Fuel for thought
Airports need to get hydrogen ready now to help the industry meet its net zero targets, writes Jacobs’ Andrew Gibson and Elizabeth Leavitt.
Airports worldwide continue to make significant progress in reducing their carbon emissions, but without decarbonising aircraft, overall reductions from the aviation sector will be limited.
It is therefore no surprise to report that the aerospace industry is working hard to find solutions to the problem, primarily through the design and the development of new aircraft and methods of propulsion.
While rapid progress continues in the development of sustainable aviation fuel (SAF) and battery-electric propulsion, hydrogen is also being explored as a potential zero carbon-emission fuel of the future.
Indeed, research into the use of hydrogen continues to gain momentum, with projects such as the Aerospace Technology Institute’s FlyZero programme in the UK and the Airbus ZEROe initiative demonstrating realistic feasibility.
As such, commercial aircraft powered by liquid hydrogen are expected by the mid-2030s, with smaller gaseous hydrogen-electric fuel cell aircraft potentially in operation within the next few years.
In the future, multiple complementary technologies and fuels will likely be operated in parallel at most airports. However, without knowing if or when new aircraft will be introduced, airport owners face the challenge of preparing for multiple and uncertain future scenarios.
Airports may feel there is little they can do to plan for future fuels like hydrogen, with no choice but to act reactively as aircraft technology develops.
However, infrastructure and investment planning are needed today to enable the effective operation of hydrogen in the future.
Early planning and implementation of compatible infrastructure offers airports sustainability and resilience, positioning them to capture new carriers and route connections as airlines move towards the use of new technology.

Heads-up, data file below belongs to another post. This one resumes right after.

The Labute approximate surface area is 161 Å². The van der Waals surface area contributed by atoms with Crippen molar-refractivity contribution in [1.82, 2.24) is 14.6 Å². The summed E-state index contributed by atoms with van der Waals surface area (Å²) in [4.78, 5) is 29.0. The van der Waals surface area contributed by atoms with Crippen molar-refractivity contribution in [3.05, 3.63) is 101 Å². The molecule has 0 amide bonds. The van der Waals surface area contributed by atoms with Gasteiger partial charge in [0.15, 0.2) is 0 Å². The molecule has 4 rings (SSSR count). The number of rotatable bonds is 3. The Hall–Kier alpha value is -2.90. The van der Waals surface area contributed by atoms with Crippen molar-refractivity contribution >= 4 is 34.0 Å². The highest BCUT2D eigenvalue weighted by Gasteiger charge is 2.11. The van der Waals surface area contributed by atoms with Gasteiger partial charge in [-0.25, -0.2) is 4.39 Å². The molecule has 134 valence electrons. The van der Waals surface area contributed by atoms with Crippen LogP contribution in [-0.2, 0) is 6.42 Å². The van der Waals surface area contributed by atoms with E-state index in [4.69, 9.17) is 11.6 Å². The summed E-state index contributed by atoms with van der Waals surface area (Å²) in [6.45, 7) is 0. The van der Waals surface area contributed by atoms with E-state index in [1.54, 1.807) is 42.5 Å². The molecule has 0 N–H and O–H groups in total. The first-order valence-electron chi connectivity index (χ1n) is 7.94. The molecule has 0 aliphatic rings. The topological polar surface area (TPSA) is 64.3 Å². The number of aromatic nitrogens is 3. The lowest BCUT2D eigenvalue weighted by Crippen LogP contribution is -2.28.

An effective roadmap, like that presented by FlyZero, can support an airport’s ambitions to plan for future hydrogen use. However, to ensure future viability, airport operators need to find certainty within uncertainty, identifying ways to encourage the implementation of decarbonisation technologies in advance of their use for aircraft propulsion.
Airports can begin preparing by considering early adoption for their own and other stakeholders’ use, such as by handling agents, transport providers, local industry and freight distributors.
By early adoption that stimulates an integrated hydrogen ecosystem, airports not only prepare for the eventual use of hydrogen as an aircraft fuel but also become catalysts to support wider decarbonisation initiatives.
In addition, the certainty of demand that this ecosystem provides allows longer-term investment in infrastructure, knowing that there will be a positive return on investment.
In the US, the government has highlighted hydrogen among the solutions needed to provide clean power and decarbonise energy intensive industries. The new Infrastructure Investment and Jobs Act includes $9.5 billion in investment for hydrogen with an aim to “reduce costs, make new breakthroughs, and create jobs for Americans”.
Specific to aviation, several companies are looking to change the flight landscape in the US with the aim to make hydrogen-electric powered aircraft commercially available by as early as 2024.
Looking to the future, it is expected that low-carbon hydrogen production in North America will nearly triple by 2030, reaching 1.4 million tons per annum.
This strong developing hydrogen economy in North America, mirrored globally, provides an opportunity for the aviation industry to build partnerships within the wider ecosystem, including government, airlines, hydrogen providers, transportation, cargo, and local businesses.
This ecosystem will benefit both aviation and other industries looking to decarbonise and can support aviation in becoming a catalyst for decarbonisation.
For further insight, the Jacobs report Airports as Catalysts for Change discusses the need for airports to proactively prepare for the future and builds on the ATI FlyZero report Hydrogen Infrastructure and Operations, Airports, Airlines and Airspace.
About the authors
Andrew Gibson is Jacobs’ global solutions director for aviation and Elizabeth Leavitt is the company’s principal for climate response.